- SEC v. A Chicago Convention Center, et al. – The SEC and USCIS coordinated to halt an alleged $156 million investment fraud. An individual and his companies used false and misleading information to solicit investors in the “World’s First Zero Carbon Emission Platinum LEED certified” hotel and conference center in Chicago, including falsely claiming that the business had acquired all necessary building permits and that the project was backed by several major hotel chains. According to the SEC’s complaint, the defendants promised investors that they would get back any administrative fees they paid for their investments if their EB‑5 visa applications were denied. The defendants allegedly spent more than 90% of the administrative fees, including some for personal use.
- SEC v. Marco A. Ramirez, et al. – The SEC and the USCIS stopped an alleged investment scam in which the SEC claimed that the defendants, including the USA Now regional center, falsely promised investors a 5% return on their investment and an opportunity to obtain an EB‑5 visa. The promoters allegedly started soliciting investors before the USCIS had designated the business as a regional center. The defendants also misused investor funds for personal use, such as funding their Cajun-themed restaurant. According to the SEC complaint, the investors did not obtain even conditional visas as a result of their investments through the USA Now regional center.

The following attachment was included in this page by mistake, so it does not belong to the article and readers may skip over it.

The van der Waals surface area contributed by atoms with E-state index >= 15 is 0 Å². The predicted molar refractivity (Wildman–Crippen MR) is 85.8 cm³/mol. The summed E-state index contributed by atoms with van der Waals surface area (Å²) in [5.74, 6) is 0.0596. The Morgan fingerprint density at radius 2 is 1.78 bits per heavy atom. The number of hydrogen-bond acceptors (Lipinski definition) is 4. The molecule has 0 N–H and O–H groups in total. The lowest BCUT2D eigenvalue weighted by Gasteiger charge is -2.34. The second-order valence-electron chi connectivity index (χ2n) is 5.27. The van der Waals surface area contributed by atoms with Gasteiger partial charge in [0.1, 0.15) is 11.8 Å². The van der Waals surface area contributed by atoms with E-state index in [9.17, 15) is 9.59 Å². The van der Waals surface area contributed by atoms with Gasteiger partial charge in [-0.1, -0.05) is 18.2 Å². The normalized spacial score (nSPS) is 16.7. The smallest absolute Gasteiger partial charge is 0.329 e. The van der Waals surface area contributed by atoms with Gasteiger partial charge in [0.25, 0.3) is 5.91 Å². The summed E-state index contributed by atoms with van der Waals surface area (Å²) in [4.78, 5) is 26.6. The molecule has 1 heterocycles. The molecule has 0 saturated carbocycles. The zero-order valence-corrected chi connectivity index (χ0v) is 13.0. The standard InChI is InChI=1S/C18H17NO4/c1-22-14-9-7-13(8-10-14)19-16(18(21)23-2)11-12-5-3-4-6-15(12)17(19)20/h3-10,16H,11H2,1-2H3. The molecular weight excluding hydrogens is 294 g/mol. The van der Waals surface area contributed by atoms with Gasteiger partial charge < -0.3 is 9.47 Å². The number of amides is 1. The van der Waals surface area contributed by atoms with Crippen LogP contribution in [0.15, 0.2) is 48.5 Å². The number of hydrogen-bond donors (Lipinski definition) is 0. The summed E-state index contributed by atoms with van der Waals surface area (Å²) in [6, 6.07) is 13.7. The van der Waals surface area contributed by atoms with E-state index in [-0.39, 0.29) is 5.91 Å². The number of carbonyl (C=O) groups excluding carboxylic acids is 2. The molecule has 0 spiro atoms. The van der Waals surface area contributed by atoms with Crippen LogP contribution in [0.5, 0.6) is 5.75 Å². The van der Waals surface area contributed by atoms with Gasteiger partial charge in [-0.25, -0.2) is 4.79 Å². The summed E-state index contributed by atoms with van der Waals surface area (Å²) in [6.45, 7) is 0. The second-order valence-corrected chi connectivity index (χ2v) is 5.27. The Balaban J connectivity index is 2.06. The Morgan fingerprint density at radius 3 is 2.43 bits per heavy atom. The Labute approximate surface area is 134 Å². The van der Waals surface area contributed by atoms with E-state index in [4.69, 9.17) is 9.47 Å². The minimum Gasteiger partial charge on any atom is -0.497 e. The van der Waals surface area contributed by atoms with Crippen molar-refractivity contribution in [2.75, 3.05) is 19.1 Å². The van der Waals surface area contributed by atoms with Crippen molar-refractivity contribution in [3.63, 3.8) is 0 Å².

This congressional season, Congress is deliberating major changes to the EB‑5 program, including a greater role for the Department of Homeland Security. During the last few years, two important promulgations have been made by regulators:
- The SEC issued an investor alert entitled, “Investor Alert: Investment Scams Exploit Immigrant Investment Program” (last updated October 1, 2013). This document functions as essentially a caveat emptor to investors and concludes with the following statement, “If your investment through EB‑5 turns out to be in a fraudulent securities offering, you may lose both your money and your path to lawful permanent residency in the United States. Carefully vet any EB‑5 offering before investing your money and your hope of becoming a lawful permanent resident of the United States.” (Emphasis in the original.)